Time Out has come a long way since the summer of 1968, when university student Tony Elliott produced his first printed edition on his mother's kitchen table.
And after its June IPO, the company, whose listings magazine was once a must-have accessory for ur-hipsters, said it would press ahead with plans to expand its physical Time Out Market format.
The business, which assembles restaurants, entertainment and cultural attractions under one roof, saw revenue more than double in the six months ended June.
Time Out bought the Market operation in Lisbon from Oakley Capital Partners on June 14, the day it made its debut on London's junior stock market. The IPO proceeds amounted to about £84 million ($109 million) and Time Out said at the time it would use the funds to expand its technology teams and for product investment.
"Plans for new locations are in advanced discussions in London and Porto, and are progressing well in New York and Miami," said the group.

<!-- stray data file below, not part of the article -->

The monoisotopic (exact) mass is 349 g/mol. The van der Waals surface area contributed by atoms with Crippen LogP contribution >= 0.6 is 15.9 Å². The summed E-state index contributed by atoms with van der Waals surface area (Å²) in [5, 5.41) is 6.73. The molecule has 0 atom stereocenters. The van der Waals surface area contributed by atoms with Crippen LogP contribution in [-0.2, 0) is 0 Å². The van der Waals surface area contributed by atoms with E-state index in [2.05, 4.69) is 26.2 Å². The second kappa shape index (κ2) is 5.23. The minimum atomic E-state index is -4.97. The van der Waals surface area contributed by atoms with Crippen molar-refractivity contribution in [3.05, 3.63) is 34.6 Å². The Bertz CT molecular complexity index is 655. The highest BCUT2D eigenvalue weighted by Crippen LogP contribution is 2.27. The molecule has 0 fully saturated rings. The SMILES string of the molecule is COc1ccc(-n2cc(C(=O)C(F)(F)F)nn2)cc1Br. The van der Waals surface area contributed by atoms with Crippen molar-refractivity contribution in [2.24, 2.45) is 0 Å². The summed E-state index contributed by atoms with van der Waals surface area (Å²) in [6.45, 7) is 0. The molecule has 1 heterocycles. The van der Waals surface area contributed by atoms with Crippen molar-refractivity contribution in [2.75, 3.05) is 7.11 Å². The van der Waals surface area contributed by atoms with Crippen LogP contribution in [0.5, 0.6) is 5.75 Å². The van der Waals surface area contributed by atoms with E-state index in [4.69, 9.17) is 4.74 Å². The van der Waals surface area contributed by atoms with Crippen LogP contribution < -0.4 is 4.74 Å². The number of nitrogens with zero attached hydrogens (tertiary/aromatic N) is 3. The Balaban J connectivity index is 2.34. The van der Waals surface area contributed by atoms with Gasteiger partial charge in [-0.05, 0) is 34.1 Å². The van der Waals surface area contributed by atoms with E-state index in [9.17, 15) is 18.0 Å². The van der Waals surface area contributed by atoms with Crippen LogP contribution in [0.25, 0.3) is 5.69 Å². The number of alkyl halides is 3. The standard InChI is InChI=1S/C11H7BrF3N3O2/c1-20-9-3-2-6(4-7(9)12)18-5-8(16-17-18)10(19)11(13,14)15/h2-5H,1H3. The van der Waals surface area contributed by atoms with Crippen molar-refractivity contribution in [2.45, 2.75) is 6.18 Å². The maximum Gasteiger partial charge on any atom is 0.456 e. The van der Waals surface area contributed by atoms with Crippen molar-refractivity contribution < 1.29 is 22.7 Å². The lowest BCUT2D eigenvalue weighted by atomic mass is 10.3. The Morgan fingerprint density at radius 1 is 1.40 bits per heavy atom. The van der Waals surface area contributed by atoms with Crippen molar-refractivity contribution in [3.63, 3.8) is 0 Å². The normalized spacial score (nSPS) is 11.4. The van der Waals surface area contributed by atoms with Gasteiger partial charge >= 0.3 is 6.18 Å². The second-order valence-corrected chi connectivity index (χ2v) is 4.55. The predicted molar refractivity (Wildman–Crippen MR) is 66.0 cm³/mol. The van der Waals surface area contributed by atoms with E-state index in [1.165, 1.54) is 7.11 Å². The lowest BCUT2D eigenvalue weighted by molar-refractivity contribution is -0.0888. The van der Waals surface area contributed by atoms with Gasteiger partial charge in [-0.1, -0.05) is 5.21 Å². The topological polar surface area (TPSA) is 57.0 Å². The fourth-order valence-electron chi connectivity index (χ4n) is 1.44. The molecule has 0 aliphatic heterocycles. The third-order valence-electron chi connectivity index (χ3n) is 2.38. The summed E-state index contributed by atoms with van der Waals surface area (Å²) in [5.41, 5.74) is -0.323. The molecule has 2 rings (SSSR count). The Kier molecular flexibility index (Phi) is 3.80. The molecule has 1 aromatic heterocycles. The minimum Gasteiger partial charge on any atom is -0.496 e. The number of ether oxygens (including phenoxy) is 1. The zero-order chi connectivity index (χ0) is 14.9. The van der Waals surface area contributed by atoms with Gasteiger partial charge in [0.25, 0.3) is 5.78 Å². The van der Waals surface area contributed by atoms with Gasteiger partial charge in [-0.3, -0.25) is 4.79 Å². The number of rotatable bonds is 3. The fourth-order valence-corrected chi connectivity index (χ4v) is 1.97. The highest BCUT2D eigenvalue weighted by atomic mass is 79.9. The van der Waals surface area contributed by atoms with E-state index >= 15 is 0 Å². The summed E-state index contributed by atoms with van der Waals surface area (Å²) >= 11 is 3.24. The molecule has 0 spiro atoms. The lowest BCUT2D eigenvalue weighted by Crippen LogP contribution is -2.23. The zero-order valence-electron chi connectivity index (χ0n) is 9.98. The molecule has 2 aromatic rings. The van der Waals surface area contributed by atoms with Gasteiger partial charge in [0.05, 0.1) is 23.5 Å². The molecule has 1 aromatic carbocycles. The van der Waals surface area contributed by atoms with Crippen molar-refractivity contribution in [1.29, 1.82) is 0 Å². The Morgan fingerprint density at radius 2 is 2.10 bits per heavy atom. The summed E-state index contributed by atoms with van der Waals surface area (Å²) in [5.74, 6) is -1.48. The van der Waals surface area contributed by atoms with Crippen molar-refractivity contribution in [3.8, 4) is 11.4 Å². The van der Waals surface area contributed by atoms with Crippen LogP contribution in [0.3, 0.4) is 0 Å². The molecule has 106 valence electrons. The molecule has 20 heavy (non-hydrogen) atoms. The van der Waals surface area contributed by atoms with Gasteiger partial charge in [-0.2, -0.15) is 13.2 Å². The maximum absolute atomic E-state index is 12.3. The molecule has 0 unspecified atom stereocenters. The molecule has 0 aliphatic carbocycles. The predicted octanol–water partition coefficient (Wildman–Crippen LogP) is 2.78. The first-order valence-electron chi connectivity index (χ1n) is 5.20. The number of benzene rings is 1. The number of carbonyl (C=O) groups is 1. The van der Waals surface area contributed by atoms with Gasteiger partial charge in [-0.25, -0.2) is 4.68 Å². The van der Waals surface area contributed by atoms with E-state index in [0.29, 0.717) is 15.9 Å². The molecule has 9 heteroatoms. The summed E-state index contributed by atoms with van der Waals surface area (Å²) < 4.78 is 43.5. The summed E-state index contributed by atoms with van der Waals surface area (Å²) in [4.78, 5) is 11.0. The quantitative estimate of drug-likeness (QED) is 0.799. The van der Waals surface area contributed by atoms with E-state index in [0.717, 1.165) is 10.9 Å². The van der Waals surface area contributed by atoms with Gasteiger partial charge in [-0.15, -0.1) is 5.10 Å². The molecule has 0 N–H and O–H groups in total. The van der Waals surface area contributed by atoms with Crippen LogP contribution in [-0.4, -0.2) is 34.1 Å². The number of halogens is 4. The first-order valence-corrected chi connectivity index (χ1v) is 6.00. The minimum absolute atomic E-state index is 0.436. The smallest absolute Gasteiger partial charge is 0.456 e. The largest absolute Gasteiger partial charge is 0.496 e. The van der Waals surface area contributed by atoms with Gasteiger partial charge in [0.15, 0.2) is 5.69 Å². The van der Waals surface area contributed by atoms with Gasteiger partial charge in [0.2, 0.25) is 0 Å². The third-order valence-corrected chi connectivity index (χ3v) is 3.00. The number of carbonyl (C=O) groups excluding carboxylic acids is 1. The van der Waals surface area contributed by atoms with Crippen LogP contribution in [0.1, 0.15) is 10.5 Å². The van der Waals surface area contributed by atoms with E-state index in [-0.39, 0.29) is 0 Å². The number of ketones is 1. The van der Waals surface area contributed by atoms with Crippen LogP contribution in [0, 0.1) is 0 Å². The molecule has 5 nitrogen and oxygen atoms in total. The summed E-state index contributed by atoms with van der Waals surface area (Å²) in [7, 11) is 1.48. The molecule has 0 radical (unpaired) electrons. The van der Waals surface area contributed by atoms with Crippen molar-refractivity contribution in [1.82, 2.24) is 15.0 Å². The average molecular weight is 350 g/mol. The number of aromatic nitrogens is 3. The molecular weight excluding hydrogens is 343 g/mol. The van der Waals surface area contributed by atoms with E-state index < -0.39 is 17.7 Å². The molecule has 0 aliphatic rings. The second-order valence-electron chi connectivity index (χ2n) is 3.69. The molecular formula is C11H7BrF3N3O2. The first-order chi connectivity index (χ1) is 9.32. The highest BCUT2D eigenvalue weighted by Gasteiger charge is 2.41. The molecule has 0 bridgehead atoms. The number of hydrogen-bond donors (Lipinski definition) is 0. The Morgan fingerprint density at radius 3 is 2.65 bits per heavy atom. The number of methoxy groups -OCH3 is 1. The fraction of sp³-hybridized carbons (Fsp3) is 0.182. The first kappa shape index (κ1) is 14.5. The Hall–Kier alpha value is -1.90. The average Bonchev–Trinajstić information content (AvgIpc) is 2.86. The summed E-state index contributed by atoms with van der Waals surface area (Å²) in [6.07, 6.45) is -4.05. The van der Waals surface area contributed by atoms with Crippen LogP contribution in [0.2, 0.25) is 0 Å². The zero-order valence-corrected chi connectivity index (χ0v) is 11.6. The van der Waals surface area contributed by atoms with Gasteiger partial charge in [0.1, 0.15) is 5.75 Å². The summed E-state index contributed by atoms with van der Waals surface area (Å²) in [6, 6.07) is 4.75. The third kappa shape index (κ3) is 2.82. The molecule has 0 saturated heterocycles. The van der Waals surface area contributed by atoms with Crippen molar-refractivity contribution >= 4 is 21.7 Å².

The London-based city guide publisher on Tuesday reported its first earnings since the IPO. Revenue was £16.6 million for the six months through June 30, up 16% from a year earlier. Overall digital revenue jumped 33%. Its adjusted Ebidta loss narrowed by £800,000 to £4.8 million.
Broken down, revenue from digital advertising was up 24%, premium profiles up 54%, and e-commerce 49%.
Premium profiles revenue comes from a listings service which gives businesses digital exposure for a price. Time Out offers the premium service in London, Paris, and New York. Meanwhile, the e-commerce business offers audiences third-party booking engines for making reservations for theaters, hotels, music and other forms of entertainment.
First-half print advertising revenue declined 2% and Time Out reported a 7% drop in its international business, in which the group licenses third parties to publish print magazines and digital content under its brand.
"In the first six months of 2016 we traded well and in line with our expectations, delivering material revenue increases across key growth areas," said Time Out CEO Julio Bruno in the statement.
On top of a 33% increase in its global monthly audience to 136.6 million, the firm also saw website traffic grow 7%.
Time Out has a presence in 108 cities in 39 countries.
Shares in Time Out recently edged down 0.07% to 139.9 pence.